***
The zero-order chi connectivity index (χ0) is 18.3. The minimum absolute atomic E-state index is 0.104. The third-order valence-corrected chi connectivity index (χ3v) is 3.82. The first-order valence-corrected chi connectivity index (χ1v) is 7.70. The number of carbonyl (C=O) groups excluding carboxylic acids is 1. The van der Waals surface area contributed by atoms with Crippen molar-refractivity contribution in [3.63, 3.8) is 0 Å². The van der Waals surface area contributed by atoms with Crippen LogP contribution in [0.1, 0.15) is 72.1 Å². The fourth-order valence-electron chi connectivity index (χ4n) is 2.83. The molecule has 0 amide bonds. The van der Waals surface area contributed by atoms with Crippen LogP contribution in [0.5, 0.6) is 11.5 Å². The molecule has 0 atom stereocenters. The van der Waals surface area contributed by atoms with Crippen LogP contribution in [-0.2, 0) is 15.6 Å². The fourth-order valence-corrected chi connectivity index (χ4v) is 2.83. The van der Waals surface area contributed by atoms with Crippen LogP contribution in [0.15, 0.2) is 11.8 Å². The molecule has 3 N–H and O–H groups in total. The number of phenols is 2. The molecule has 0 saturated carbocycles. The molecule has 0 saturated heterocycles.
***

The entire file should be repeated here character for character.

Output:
The zero-order chi connectivity index (χ0) is 18.3. The minimum absolute atomic E-state index is 0.104. The third-order valence-corrected chi connectivity index (χ3v) is 3.82. The first-order valence-corrected chi connectivity index (χ1v) is 7.70. The number of carbonyl (C=O) groups excluding carboxylic acids is 1. The van der Waals surface area contributed by atoms with Crippen molar-refractivity contribution in [3.63, 3.8) is 0 Å². The van der Waals surface area contributed by atoms with Crippen LogP contribution in [0.1, 0.15) is 72.1 Å². The fourth-order valence-electron chi connectivity index (χ4n) is 2.83. The molecule has 0 amide bonds. The van der Waals surface area contributed by atoms with Crippen LogP contribution in [0.5, 0.6) is 11.5 Å². The molecule has 0 atom stereocenters. The van der Waals surface area contributed by atoms with Crippen LogP contribution in [-0.2, 0) is 15.6 Å². The fourth-order valence-corrected chi connectivity index (χ4v) is 2.83. The van der Waals surface area contributed by atoms with Crippen LogP contribution in [0.15, 0.2) is 11.8 Å². The molecule has 3 N–H and O–H groups in total. The number of phenols is 2. The molecule has 0 saturated carbocycles. The molecule has 0 saturated heterocycles.